Granville Island (actually a peninsula) is a thriving shopping and cultural district located in False Creek across from downtown. It is one of Vancouver’s top draws for tourists and locals alike.
Once an industrial center where more than 1,200 people made their livings in factories, the island became a shantytown during the Great Depression until the industrial boom of World War II led to it’s re-emergence as a center of industry.
After the war, the need for the island’s factories once again declined, and the island fell into toxic disrepair. Finally, in the 1970s–and amid some controversy–the federal government decided to redevelop Granville Island with space for housing, commerce, and public exhibitions. The redevelopment’s $19 million cost now seems like small change compared to the $35 million the island generates each year in taxes alone.
The “anchor tenant” on Granville Island is the Public Market. Part of the market structure dates back to the early 1900s; now rather than a smoke-belching factory, it houses vendors who sell everything from handmade arts and crafts to fresh breads, cheeses and organic fruits and vegetables.
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There are dozens of informal dining options: you can eat in the market or out on the pier, and watch the buskers or the tiny passenger ferries that shuttle back and forth in False Creek. Nosh on fresh-made sweet and savory pies, bagels, salads, soups, deli sandwiches, hot dogs, donuts, muffins, fudge, pizza, pasta, burritos and nachos, sushi, gyros, Indian curries, perogies and borscht, Chinese noodle dishes…the list goes on and spans the globe in terms of cuisine. There are over 50 permanent vendors and 100 rotating day vendors in the marker, plus several other restaurants located elsewhere on the island. In other words: come hungry.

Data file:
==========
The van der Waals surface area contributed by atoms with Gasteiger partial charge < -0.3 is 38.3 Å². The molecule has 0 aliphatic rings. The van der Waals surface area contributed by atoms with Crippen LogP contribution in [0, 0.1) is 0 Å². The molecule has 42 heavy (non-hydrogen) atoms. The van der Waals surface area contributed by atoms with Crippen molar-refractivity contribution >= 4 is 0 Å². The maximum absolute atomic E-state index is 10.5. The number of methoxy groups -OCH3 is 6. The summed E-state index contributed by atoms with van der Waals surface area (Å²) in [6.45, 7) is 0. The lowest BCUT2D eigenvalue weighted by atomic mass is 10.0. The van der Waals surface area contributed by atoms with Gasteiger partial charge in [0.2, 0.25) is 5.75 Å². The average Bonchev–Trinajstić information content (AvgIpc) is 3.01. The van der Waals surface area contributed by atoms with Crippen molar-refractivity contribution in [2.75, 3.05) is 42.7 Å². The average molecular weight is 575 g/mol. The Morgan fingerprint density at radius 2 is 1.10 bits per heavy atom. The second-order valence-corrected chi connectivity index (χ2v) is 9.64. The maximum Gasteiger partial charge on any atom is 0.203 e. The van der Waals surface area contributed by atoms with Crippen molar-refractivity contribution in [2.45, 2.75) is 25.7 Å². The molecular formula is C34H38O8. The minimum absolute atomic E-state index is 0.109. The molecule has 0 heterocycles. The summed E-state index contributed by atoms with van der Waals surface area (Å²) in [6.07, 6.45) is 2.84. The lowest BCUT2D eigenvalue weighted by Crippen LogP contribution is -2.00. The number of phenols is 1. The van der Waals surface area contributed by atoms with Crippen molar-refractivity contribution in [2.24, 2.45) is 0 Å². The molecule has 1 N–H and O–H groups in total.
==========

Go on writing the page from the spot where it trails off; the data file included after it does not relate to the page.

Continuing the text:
To quench your thirst after all that food, check out the Granville Island Brewing Co. Through it has since moved operations to Kelowna, BC (and been purchased by Canadian brewery giant Molson), it still offers beer tastings and tours at its original 1984 location. Tours are offered daily at 12pm, 2pm and 4pm and cost $9.75, including 3 tasters. (Tastings are also available daily without the tour). The brewery doesn’t have a full liquor license though, so you can only have three tastings or one pint of beer per visit. If you’re still thirsty afterwards, head over to Dockside Brewing for more.
The island is also home to a large marina, kids market, Adventure Zone play area, Water Park, the Granville Island Hotel, the Emily Carr University of Art and Design, False Creek Community Centre, performing arts theatres such as the Arts Club Theatre Company and Carousel Theatre, dozens of art galleries and boutiques, and several craft studios, including a glassblowing studio, a master saké maker, various textile artists, the B.C. Potter’s Guild Gallery, and boat-building, wood-working, and jewelery-making workshops.
Two companies, False Creek Ferries and Aquabus, provide ferry service from downtown to Granville Island, with fares ranging from $3.25-$6.50 depending on your route. (Discount passes for frequent riders are available.) Simply pay cash once you board.
To get to Granville Island from downtown on the bus, take the #50 False Creek from Gastown, which travels along Granville St., and stops just off Granville Island, at the intersection of Anderson St. and West 2nd Ave.